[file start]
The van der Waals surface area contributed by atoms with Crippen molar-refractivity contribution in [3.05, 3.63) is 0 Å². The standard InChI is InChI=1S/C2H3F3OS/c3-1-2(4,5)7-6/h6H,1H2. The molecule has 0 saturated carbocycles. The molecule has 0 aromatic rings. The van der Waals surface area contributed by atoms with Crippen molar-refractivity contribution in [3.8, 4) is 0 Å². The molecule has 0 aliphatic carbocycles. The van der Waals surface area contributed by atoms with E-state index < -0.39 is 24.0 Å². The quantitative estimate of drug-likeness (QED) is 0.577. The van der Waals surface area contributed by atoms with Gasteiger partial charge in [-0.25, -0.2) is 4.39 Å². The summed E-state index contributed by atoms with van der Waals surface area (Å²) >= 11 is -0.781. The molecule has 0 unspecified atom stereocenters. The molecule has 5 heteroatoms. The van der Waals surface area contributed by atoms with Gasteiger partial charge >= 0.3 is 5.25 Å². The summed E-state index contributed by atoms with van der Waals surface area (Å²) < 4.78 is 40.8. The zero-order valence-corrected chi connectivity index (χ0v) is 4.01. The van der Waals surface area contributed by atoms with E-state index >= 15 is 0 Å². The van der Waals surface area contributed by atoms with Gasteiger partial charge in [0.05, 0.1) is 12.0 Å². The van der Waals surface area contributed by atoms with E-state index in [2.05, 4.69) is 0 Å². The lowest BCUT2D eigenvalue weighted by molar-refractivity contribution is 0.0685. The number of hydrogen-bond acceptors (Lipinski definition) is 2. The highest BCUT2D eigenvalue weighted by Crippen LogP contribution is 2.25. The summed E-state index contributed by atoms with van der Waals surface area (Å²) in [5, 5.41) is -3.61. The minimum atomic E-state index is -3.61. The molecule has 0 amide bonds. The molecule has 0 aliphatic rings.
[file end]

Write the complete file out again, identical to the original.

The van der Waals surface area contributed by atoms with Crippen molar-refractivity contribution in [3.05, 3.63) is 0 Å². The standard InChI is InChI=1S/C2H3F3OS/c3-1-2(4,5)7-6/h6H,1H2. The molecule has 0 saturated carbocycles. The molecule has 0 aromatic rings. The van der Waals surface area contributed by atoms with Crippen molar-refractivity contribution in [3.8, 4) is 0 Å². The molecule has 0 aliphatic carbocycles. The van der Waals surface area contributed by atoms with E-state index < -0.39 is 24.0 Å². The quantitative estimate of drug-likeness (QED) is 0.577. The van der Waals surface area contributed by atoms with Gasteiger partial charge in [-0.25, -0.2) is 4.39 Å². The summed E-state index contributed by atoms with van der Waals surface area (Å²) >= 11 is -0.781. The molecule has 0 unspecified atom stereocenters. The molecule has 5 heteroatoms. The van der Waals surface area contributed by atoms with Gasteiger partial charge >= 0.3 is 5.25 Å². The summed E-state index contributed by atoms with van der Waals surface area (Å²) < 4.78 is 40.8. The zero-order valence-corrected chi connectivity index (χ0v) is 4.01. The van der Waals surface area contributed by atoms with E-state index >= 15 is 0 Å². The van der Waals surface area contributed by atoms with Gasteiger partial charge in [0.05, 0.1) is 12.0 Å². The van der Waals surface area contributed by atoms with E-state index in [2.05, 4.69) is 0 Å². The lowest BCUT2D eigenvalue weighted by molar-refractivity contribution is 0.0685. The number of hydrogen-bond acceptors (Lipinski definition) is 2. The highest BCUT2D eigenvalue weighted by Crippen LogP contribution is 2.25. The summed E-state index contributed by atoms with van der Waals surface area (Å²) in [5, 5.41) is -3.61. The minimum atomic E-state index is -3.61. The molecule has 0 amide bonds. The molecule has 0 aliphatic rings.